There are spectacular events staged in all parts of the world in squash, but no tournament has ever reached its climax in the way that the World Series Finals did in London on Saturday, as far as I am aware.
In fact, the tournament didn't reach its expected climax at all for finals day was postponed because of tears in the structure which housed the all-glass court at the Queens Club, a glitch caused by the strong winds overnight.
An inflatable white tent-like bubble contained one of the most impressive squash arenas I have seen, standing majestically in the centre of the Queens tennis complex.
Happily, all the group matches and the semi-finals had been completed, meaning at least four days of action had taken place without issue.
So when the wind blew and the tent structure failed on Saturday, leaving organisers and PSA staff reeling, at least the event up to this stage had been the considerable success that everyone had hoped for.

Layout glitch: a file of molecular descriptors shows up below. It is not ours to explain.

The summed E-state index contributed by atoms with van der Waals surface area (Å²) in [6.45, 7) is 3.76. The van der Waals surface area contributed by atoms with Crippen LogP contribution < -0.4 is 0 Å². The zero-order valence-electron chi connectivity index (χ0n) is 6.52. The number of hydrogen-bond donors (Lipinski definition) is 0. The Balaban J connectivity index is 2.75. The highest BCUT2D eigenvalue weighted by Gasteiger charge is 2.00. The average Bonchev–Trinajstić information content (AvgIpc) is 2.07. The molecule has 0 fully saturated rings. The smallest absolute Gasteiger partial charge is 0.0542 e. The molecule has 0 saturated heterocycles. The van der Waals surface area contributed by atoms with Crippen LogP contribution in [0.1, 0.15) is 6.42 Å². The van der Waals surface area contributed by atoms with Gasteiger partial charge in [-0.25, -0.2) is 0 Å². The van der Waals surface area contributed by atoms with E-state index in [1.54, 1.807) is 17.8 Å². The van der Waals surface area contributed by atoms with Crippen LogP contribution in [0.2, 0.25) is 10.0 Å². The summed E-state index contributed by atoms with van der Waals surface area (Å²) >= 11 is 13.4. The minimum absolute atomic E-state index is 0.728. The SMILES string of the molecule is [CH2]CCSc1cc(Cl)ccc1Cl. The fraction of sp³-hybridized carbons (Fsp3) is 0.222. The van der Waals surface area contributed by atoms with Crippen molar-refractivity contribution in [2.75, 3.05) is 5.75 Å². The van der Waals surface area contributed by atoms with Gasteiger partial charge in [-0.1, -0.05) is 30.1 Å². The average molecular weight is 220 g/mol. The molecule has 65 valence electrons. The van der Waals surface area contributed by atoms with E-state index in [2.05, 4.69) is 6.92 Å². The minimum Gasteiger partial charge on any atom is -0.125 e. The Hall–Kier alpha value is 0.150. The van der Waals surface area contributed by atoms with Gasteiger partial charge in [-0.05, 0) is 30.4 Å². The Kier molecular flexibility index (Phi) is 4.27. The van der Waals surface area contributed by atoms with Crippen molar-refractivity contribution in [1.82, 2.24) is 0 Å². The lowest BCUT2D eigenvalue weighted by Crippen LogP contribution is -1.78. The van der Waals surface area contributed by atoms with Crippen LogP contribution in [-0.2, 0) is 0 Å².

It had justified the amounts of money that Ziad-al-Turki, a PSA board
member and Saudi benefactor, had thrown into the project to make it second to no other.
I arrived at Queens at around 2pm on Saturday for my 3/4 play-off match to an unusual sight: ticket holders congregated on the clubhouse seats.
Before long the venue was declared unsafe and nothing could be done to save the squash. It had been hoped that something could have been done to make it playable on Sunday, but realistically this was never going to materialise.
Five or six present and former players, including the great Jonah Barrington, conducted a squash question-and-answer session hoping to give the spectators something to ease the disappointment of the postponement.
Certainly Jonah's eloquent way with words kept a rapt audience entertained for an hour or two.
No sooner had this finished than the whole of Queens Club was evacuated, such was the danger. With that, every soul at the club – including members not involved in the squash – began to disperse.
It was a sad and bewildering end to a good week. The final between Yorkshire's Nick Matthew the world number one, and Amr Shabana, will hopefully take place at some stage, when a gap in the calendar becomes available, giving the tournament the conclusion that it needs and deserves.